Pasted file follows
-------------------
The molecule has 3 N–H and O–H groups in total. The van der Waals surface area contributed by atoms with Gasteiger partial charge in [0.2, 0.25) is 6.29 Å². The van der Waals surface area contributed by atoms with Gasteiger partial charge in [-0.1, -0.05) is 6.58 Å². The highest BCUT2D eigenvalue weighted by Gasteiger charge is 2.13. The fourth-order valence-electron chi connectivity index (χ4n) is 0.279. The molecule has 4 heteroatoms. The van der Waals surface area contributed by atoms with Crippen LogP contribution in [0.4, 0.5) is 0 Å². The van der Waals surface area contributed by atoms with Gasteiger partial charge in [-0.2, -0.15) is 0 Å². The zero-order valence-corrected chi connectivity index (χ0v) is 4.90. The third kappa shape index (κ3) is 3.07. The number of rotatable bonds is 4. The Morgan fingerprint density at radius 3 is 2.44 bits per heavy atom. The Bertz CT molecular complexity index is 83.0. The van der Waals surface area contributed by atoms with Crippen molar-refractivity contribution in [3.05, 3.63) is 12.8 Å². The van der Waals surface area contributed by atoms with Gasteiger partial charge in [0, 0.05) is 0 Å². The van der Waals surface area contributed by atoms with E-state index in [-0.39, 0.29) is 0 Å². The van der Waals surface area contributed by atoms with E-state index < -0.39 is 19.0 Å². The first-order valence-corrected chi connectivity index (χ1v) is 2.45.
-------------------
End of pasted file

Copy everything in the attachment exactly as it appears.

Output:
The molecule has 3 N–H and O–H groups in total. The van der Waals surface area contributed by atoms with Gasteiger partial charge in [0.2, 0.25) is 6.29 Å². The van der Waals surface area contributed by atoms with Gasteiger partial charge in [-0.1, -0.05) is 6.58 Å². The highest BCUT2D eigenvalue weighted by Gasteiger charge is 2.13. The fourth-order valence-electron chi connectivity index (χ4n) is 0.279. The molecule has 4 heteroatoms. The van der Waals surface area contributed by atoms with Crippen LogP contribution in [0.4, 0.5) is 0 Å². The van der Waals surface area contributed by atoms with Gasteiger partial charge in [-0.2, -0.15) is 0 Å². The zero-order valence-corrected chi connectivity index (χ0v) is 4.90. The third kappa shape index (κ3) is 3.07. The number of rotatable bonds is 4. The Morgan fingerprint density at radius 3 is 2.44 bits per heavy atom. The Bertz CT molecular complexity index is 83.0. The van der Waals surface area contributed by atoms with Crippen molar-refractivity contribution in [3.05, 3.63) is 12.8 Å². The van der Waals surface area contributed by atoms with Gasteiger partial charge in [0, 0.05) is 0 Å². The van der Waals surface area contributed by atoms with E-state index in [-0.39, 0.29) is 0 Å². The van der Waals surface area contributed by atoms with E-state index < -0.39 is 19.0 Å². The first-order valence-corrected chi connectivity index (χ1v) is 2.45.